This Space that remains, however, is not necessarily to be conceived as mere emptiness; truly it is the negation of "things", but therefore it is the very essence, the very fullness of LIFE — the fullness of Being. Because Space in itself is the negation of the multiplicity of objects, it is the absolute essence of the unity of Life.
Space as the fullness of Being — space as emptiness, absolute void: these two conceptions are the two great fundamental bases for our modes of thinking and, in a sense, of living. According as we accept and embody in our thoughts and activities the one or the other, in this same way does our entire philosophy of life, of art, of social relationship become one thing or the other. We may not be, and usually are not, conscious of the metaphysical basis of this philosophy of life of ours; we probably think it rather queer to believe that what differentiates essentially human beings and human attitudes to life is whether we consider Space as fullness of Being or as mere emptiness. Yet this is undoubtedly the fact if we reach the plane of ultimates, and one single example will show how the same radical opposition of points of view with regard to Space is the practical foundation of two great methods of creative work.
Today most, and perhaps practically all artists face their canvas or sheet of paper as if it were empty space. i.e., a blank negation, the receptacle into which they have to project more or less at haphazard things invented by them, lines, shadows, colors. They consider themselves as autocratic gods outside of their empty cosmos (the sheet of white paper), pouring into this emptiness the products of their fancy according to rules mostly learned from the example of other artists of the past whose works have stood the test of time, very often with only a kind of subconscious instinct to guide their selection of forms.
But there have been times when the artist had a completely different attitude toward his work; there have been times when the designer would face reverently his white paper, the sculptor his block of marble with the sense that in front of them was not empty material but the very fullness of substance, the infinite potentiality of all forms, the Holy Virgin which they had to fecundate in love and veneration, in ritualistic ceremony. What they were to perform was the sacred operation by means of which this fullness of Space-substance would be differentiated into forms, by means of which out of the infinite potentialities of virgin Space one germ of structural organization was to be summoned, this germ to be unfolded by some later process into an esthetic organism.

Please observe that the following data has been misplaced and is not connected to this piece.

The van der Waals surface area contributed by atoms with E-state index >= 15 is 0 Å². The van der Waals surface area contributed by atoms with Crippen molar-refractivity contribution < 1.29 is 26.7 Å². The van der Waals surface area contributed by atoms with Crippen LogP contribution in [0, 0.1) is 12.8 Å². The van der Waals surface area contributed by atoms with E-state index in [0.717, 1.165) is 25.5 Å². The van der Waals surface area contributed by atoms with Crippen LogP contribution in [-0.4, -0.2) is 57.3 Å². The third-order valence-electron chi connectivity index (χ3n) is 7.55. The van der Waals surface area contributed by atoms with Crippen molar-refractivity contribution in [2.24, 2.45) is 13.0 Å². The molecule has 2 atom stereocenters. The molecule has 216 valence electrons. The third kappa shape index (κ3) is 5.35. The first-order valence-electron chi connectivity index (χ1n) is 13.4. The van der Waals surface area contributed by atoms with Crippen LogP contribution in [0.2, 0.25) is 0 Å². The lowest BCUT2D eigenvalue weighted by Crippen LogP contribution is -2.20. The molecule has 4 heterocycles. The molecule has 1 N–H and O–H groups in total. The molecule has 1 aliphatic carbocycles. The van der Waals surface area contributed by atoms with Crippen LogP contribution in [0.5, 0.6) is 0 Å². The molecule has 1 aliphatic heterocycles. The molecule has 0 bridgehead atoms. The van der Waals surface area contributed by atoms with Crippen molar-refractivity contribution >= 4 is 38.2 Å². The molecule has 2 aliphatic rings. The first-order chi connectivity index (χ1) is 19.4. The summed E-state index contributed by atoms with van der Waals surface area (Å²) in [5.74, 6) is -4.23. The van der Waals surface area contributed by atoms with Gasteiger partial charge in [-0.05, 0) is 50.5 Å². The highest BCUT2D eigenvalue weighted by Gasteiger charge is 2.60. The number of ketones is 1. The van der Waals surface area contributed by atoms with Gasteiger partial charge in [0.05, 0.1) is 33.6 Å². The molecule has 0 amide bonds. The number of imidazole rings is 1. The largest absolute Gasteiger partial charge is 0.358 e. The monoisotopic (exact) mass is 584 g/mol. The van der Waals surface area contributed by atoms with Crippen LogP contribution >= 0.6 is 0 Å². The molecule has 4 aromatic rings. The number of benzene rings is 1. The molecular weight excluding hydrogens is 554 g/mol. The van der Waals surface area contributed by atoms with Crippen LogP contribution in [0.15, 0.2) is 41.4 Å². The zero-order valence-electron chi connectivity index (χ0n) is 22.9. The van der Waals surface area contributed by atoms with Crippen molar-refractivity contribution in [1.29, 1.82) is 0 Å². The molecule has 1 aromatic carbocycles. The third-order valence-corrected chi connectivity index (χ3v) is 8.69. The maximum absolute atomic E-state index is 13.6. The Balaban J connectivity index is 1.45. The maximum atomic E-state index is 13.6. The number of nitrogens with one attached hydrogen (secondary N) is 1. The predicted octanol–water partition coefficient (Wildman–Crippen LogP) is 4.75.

Then the artist considered the act of designing as the act of differentiation of Space, himself being the differentiator. As he was drawing the outlines of a figure he did not think of himself as pasting a black ribbon on the empty white surface of the paper, but as setting apart, as cutting out (as by means of scissors almost) a portion of substance, of live, fertile substance. As the prospector first of all stakes his claim and surveys the ground which he wants to exploit before starting any work of building or mining, so the artist, feeling that space was like the fruitful soil out of which he was to draw the gold of esthetic form, first of all prepared the ground-work of his future creation, the womb of the many forms-to-be.
Whenever this latter attitude is held the artist is really exploiting something which is. He is fecundating Space-substance towards the bringing forth of esthetic forms. He is the tiller of Space; and thus he must needs follow the laws of Space, as a peasant must know the laws of the soil which is to bear him fruits. There is no personal fancy connected with the scientific art of agriculture and neither should there be any fancy connected with the organization of esthetic Space. But the peasant tilling his fields does not obey a set of intellectually perceived theories. First and foremost his instinct is of the soil's life and needs. He lives in nature, and is one with it. Indeed the knowledge of chemistry will help the farmer to increase the rendering of the soil, but such a knowledge will merely make more precise and more universal his deeper sense of nature.
Then Space is to the artist what nature is to the real peasant. The artist lives in Space, feels in function of it, penetrates it, loves it, sets it a thrill with the birth of forms. He is the magician evoking form-organisms out of Space, conjuring forth the progeny of Space. Designing then becomes a vital act, a creative act, an act of love, a rite.